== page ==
Every company needs an organization which changes as quickly as its business changes. If not, the company is falling behind. In order to keep from falling behind, many companies are devoting enormous amounts of time and energy in “Change Management”. This change task can be made less difficult and less time consuming if some of thechange effort focused on designing organizations from the outset to be more easily changeable. If change is constant, why not design our organizations to be constantly and quickly changeable? It is this easily changeable or reconfigurable organization that I would like to describe in this article. Competing With No Sustainable Advantage One of the needs for a reconfigurable organization arises fromthe decline in the sustainability of competitive advantages. Organizations have always been created in order to execute business strategies. Different strategies have lead to different organizations. But when advantages do not last long, neither do the organizations which execute them. In the past, management crafted a winning business formula and erected barriers to entry to sustain theiradvantage. Then management created an organization structure around functions, products/services, markets or geographies, which was designed to deliver the success formula. To complete the integrity of the organization, planning and budgeting processes, information systems, new product development processes, compensation systems, selection and promotion criteria, career paths, performance appraisals andtraining and development sequences would all be designed and aligned with each other and with the organization’s strategy and structure. Such an aligned organization would execute the strategy with as little friction as possible. This thinking resulted in models like the one shown in Figure 1 (Galbraith, 1995). Figure 1 — The Star Model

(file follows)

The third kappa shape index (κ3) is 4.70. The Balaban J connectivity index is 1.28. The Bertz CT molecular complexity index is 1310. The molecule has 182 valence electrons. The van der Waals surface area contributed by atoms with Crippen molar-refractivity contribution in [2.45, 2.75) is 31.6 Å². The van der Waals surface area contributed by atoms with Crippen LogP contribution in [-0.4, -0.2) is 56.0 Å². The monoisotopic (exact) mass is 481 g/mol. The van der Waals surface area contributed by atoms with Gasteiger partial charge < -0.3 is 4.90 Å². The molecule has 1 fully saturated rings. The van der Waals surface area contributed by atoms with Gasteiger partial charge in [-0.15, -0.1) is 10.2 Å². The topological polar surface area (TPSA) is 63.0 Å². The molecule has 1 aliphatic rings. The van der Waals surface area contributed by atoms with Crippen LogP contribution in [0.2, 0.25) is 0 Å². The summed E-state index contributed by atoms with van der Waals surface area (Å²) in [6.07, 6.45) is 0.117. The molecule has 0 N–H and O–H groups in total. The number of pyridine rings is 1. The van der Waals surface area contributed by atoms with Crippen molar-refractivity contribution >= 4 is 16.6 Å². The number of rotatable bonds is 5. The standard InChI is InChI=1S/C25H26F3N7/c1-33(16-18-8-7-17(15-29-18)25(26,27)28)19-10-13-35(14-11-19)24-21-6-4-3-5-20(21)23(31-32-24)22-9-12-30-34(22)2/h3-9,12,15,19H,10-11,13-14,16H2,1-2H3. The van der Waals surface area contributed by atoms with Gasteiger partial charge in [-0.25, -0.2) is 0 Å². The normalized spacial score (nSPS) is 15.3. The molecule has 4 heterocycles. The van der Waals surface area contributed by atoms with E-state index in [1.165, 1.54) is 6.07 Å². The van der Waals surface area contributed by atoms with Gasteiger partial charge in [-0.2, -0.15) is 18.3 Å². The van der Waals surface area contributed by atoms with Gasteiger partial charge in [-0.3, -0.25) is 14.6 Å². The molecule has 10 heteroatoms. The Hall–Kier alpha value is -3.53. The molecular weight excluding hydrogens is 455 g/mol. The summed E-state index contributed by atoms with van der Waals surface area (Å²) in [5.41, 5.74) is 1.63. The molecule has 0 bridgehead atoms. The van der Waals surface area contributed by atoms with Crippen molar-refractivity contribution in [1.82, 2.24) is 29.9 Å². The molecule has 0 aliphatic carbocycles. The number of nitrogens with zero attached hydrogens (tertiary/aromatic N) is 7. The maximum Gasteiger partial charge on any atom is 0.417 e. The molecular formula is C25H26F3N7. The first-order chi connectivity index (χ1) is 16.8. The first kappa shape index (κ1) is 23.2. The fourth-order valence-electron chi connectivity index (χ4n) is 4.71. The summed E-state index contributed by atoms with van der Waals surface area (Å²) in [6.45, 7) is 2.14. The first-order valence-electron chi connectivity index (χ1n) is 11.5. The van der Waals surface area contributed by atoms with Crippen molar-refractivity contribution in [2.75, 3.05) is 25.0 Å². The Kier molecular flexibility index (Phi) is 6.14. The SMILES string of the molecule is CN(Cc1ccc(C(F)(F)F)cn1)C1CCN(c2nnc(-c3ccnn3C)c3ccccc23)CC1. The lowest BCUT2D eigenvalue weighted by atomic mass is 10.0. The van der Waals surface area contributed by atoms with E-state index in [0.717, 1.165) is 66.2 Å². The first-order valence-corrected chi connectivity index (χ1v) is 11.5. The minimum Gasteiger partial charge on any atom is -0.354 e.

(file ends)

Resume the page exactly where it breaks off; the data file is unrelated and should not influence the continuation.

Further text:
ProcessesJAY R. G ALBRAITH
Today, in many industries, that model of organization design is flawed. The reason is the success formulas do not last very long (D’Aveni, 1994). The advantages around which the organization is designed are quickly copied or even surpassed by high speed competitors. Therefore, to focus and align the organization is to become vulnerable.Some people have concluded that alignment is no longer a useful organizational design criterion. While I agree that alignment around a focused strategy can impede change to a new strategy, it is the continued focus on a non-sustainable advantage that is the flaw, rather than the alignment. The point can be made by focusing on the alternative which is misalignment. Misalignment of strategy,structure and processes will cause activities to conflict, units to work at cross-purposes and a loss of organizational energy over many frictions. Instead, we need a new, aligned organizational design. We need to have organizational structures and processes which are easily reconfigured and realigned with a constantly changing strategy. Thus, the challenge is to design organizations to executestrategies when there are no sustainable competitive advantages. When product advantages are not sustainable over time, the winners will be those who create a series of short-term temporary advantages. Under this scenario, the leaders will be future-oriented and will continuously create capabilities that lead to customer value. They will move quickly to combine these capabilities to match and surpasscurrent advantages (including their own.) They will outmaneuver competitors by stringing together a series of moves and countermoves, as in a game of chess. Those companies with the capabilities for flexible responses and a variety of moves over the course of time will most likely win. The reconfigurable organization is the means to execute this continuous strategy shifting. An Example of the...